We have been using a thermal imaging camera to see where we can improve insulation.
The new insulation in the attic of the mansion is working as evidenced by the blue of the roof and windows.
This is the east gable of the Airedale Barn. The rectangle in the upper picture is an uninsulated door; the lower picture shows the same door after it was insulated the following day.
The Great Barn has no internal heating but builds up warmth from the sun. The red line at the bottom is heat escaping from the ground.
This shows how the good the camera is, this is our House Steward stood in front of a glass panel in a door and the camera is picking up his heat signature.
Over the season of 2012 we had just short of 38,000 visitors and the binding on the matting started to fall apart so over the winter we had to send it away to be rebound.
First it comes up.
Then it goes back down Mike and his assistant Jack (a carjack that is) hard at it.
Under she goes.
Assistant (car) Jack goes under the other side.
And there we have it.
We had to replace the window board in the Lady’s Chamber which had been damaged years ago by water ingress, the gap had to be pointed with cement, we saved as much of the original board as possible.
Underneath we found a selection of window glass, a button, two clay marbles, a brass pin, a small blue plastic heart, a scrap of paper, two used matches, a piece of nutshell and a piece of ceramic. A pound coin is shown for scale.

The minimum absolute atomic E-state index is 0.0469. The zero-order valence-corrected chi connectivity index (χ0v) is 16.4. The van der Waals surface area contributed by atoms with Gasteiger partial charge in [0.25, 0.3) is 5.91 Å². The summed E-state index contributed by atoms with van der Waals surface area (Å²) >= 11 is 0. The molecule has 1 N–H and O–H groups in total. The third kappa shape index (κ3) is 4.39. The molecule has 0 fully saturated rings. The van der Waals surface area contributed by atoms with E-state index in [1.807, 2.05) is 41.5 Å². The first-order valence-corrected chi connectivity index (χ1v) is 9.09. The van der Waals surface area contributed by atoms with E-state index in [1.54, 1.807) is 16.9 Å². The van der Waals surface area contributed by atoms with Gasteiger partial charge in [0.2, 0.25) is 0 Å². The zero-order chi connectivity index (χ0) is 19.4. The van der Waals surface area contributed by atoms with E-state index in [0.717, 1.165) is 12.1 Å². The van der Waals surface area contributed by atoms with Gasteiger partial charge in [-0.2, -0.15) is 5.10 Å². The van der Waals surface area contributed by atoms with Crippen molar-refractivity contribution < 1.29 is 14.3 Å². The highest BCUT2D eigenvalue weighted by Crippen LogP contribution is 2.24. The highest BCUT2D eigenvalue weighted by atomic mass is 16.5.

The joiners then spliced a new section to the old piece and re-seated it.
Back of the house.
Mysterious frozen green socks (?) on a line. If these are yours and you want them back get in touch. No questions asked.
All that remains of the Starkie wing which was pulled down in 1905 due to the structure failing.
Our palm trees have gone a bit thin in the cold.
View towards Crossflatts and Bingley.
Jade vacuuming a wall. I’m sure there’s a good reason for this but I’m not sure what it is.
Frozen, but happy ducks.
Not quite. Woodland management in fact. Here we are coppicing (a heavy trim) which as well as tidying the area up will allow us to use the willow for various things such as fencing when it grows back.
What it used to look like down by the river.
This is coppicing.
Our volunteers Steven and Colin.
Snow grafitti from “Suggy”, Riddlesden’s Banksy.
We are not Ghostbusting, we are getting rid of all the dirt and grime that has built up over the year. This is just one of the many jobs we do in the closed season.